The name of my college in England where I’d studied to prepare for my GCE A-Levels was Blackpool College of Technology and Arts. To be honest, when I received the offer letter from the college to study in Blackpool, I didn’t have the faintest idea where Blackpool was.
If there was the internet back then, I could have just googled it. But this was the late 70s. So, I had to turn to the good old brown covered Atlas Untuk Sekolah Menengah Malaysia to scrutinize the map of Great Britain and search for the word “Blackpool”. I found “Blackburn” quite easily. But had no luck with “Blackpool”.
I concluded that Blackpool must have been just a small a town. And it made me wonder if the fancy-sounding Blackpool College of Technology and Art was actually just a so so college, housed in some unflattering old building.
So, when I eventually arrived in front of the college on 12 September 1979, I was pleasantly surprised to find such a handsome college with modern, purpose-built buildings. Upon getting off the coach that had taken us all the way from London, we were greeted by Mr. Singleton, the Overseas Students Coordinator who, after some brief formalities, earnestly reminded us that our course was to commence the next day, Thursday 13 September, at 9.15 am sharp.
The Blackpool College of Technology and Art was what they called in England a “further and higher education college”. The college was also sometimes called the Blackpool College of Technology, or just Blackpool Tech for short. It was founded in its current, modern form in 1965 with a main campus at Ashfield Road in Bispham, which was where I studied.
The college buildings were located in spacious settings, surrounded by lush green lawns and fields. There were five buildings altogether – six if you include the small Student Union Building. The tallest building was the seven-story Hotel and Catering block, or popularly called the “Hot-Cat” building, which housed courses related to hotel, hospitality and catering, the realm of one self-sponsored Malaysian student, Samad Wong . This was also where the student refectory was located on the ground floor, where my friends and I would go to have chips with baked beans for lunch.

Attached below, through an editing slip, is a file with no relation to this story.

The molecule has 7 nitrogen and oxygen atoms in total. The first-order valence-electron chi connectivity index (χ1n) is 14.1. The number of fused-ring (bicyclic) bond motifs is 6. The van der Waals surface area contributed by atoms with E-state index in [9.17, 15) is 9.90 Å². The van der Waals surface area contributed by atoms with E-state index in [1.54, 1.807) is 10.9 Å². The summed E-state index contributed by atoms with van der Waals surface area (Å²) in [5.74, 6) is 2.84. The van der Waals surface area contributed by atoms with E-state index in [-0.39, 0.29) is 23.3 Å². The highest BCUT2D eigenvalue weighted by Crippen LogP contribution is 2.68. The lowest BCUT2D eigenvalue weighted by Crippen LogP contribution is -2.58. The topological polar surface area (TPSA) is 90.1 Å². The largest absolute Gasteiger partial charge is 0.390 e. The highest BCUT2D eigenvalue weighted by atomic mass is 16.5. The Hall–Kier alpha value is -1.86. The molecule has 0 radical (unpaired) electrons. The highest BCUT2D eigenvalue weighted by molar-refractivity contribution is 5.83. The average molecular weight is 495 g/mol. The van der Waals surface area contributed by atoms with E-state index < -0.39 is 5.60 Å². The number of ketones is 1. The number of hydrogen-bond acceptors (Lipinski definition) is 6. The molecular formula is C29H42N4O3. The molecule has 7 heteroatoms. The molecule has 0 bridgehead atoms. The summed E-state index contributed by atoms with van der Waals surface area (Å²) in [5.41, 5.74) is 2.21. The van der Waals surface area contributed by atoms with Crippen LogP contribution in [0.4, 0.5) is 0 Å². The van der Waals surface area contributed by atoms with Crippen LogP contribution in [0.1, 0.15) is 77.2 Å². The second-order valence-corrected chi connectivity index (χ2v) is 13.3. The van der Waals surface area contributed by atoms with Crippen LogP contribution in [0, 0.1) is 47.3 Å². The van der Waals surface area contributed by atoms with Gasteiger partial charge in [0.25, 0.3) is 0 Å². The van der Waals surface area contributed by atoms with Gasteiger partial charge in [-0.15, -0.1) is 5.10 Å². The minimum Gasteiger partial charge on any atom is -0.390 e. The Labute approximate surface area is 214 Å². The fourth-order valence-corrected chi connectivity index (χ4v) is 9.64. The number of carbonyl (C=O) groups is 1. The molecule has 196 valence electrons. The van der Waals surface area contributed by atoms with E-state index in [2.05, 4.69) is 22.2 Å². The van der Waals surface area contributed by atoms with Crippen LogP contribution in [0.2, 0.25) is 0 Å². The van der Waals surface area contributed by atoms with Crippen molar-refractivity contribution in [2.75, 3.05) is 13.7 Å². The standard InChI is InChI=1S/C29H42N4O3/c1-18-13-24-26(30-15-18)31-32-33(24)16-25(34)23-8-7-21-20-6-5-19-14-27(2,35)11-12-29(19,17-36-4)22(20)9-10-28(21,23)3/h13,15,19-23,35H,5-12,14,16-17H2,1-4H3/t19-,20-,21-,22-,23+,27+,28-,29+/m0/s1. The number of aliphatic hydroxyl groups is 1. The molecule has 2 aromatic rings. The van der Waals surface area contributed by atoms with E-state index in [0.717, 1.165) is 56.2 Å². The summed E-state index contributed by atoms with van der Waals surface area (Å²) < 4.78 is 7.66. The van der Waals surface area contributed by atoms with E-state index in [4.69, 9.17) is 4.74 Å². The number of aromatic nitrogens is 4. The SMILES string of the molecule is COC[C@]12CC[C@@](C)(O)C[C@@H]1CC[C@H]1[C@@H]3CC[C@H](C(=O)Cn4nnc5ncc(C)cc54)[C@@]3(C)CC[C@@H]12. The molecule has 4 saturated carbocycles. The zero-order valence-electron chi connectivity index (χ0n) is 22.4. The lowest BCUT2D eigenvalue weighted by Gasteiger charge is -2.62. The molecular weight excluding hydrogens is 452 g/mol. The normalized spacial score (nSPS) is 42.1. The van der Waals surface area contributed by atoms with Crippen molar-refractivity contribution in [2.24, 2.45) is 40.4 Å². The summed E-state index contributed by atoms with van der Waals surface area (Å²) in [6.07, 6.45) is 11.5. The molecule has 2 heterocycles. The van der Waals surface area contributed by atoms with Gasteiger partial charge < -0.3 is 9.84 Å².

There were three main study blocks and they were all three-storey buildings. These study blocks, together with the sports hall building, were arranged in a square shaped formation to form an enclosed area in the middle, something like a large courtyard with a very big lawn. The lawn was lightly landscaped with small trees and there were pathways cutting across the lawn linking the buildings together.
The study blocks were given simple names as Blocks T, G, and E. The T in actual fact stood for Technical, as in Technical Block. G was for General Block, and E was for Engineering Block. The main front entrance to the college was located at Block G. The entrance had a tall glass facade and a small glass door by its side just to the left which led to the foyer. Block G accommodated the main offices and the library. It was connected to Block T which was where most of our classes were held.
Directly opposite from Block G, just across the courtyard, was Block E. It accommodated engineering-related and other specialized courses such as quantity surveying for those doing the Higher National Diploma, or the HND. Somehow, I never once set foot in Block E. This was the domain of my flatmate, Hamidin, and our seniors Ahmad Said and Azman Zahari. The Student Union Building was located just beside the sports hall facing the side entrance to Block G. This was where I would sit down with Ghani, Hasni and Khalid for a drink after sweating it out with a game of badminton at the sports hall nearby.
To get to college, I initially used the bus with my flat mates Safie and Hussain. But upon moving house to Norbreck, which was closer to college, my flatmates and I walked the one and a half kilometre distance every day passing by rows of quaint houses which showcased interesting English front gardens that changed with the season. Absolutely a feast for the eyes. After a good fifteen to twenty minutes’ walk from Norbreck, I would arrive at the college and enter through the side entrance of Block G. From there I would usually head straight to the library to read the newspapers first. But if class was just about to start, I would go direct to class.